Tuesday, August 10, 2010
Why is proofreading your book like wiping?
Even at that young age I had an analytical mind. It seemed wasteful to have wiped when there was nothing left to wipe.
I suggested to my father that it would be more efficient (more "green" in 2010 terminology) if I stopped wiping after I reached the point of diminishing returns, and that I should stop when I could be reasonably sure that the next sheet would be pristine even after use.
Pop did not approve. He insisted that a pristine bottom was more important than saving paper.
Pop also did not accept my waste-reduction plan to save the final clean wad so it could be used as the first wad the next time I needed to wipe.
I was reminded of this a couple of days ago when I finished proofreading and correcting the seventh printed proof of a new book about using a self-publishing company. The book has 366 pages and while it is an excellent book, I started writing it 18 months ago and am growing tired of reading it over and over and over again. While not perfect (no book is), the seventh proof was "good enough" to be published.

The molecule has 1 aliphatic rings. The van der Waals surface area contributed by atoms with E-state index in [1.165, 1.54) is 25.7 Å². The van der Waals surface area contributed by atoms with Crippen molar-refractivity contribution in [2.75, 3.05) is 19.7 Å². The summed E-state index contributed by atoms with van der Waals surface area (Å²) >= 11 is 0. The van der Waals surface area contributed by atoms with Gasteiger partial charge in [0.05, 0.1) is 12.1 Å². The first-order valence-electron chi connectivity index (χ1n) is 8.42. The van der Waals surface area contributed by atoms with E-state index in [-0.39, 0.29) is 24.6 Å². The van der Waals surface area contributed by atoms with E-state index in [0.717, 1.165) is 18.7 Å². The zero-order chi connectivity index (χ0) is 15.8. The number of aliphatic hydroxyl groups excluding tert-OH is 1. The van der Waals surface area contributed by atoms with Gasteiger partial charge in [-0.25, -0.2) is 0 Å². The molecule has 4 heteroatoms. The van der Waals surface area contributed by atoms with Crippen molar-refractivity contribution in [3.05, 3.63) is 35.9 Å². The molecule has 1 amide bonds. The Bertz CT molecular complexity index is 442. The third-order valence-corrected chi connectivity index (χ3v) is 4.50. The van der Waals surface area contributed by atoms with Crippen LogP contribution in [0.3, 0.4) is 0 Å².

Theoretically, I should keep proofreading until I make it through all 366 pages without finding anything to fix. But if I didn't find anything to fix, that would mean that the last boring read-through was just as wasteful as the last wad of Charmin.
But, even if I find no errors, there's always something that can made better--and further delay publication. I ordered proof #8 to be printed by my local UPS store, and a few hours later I started wiping again.
I'm beginning to feel wiped out.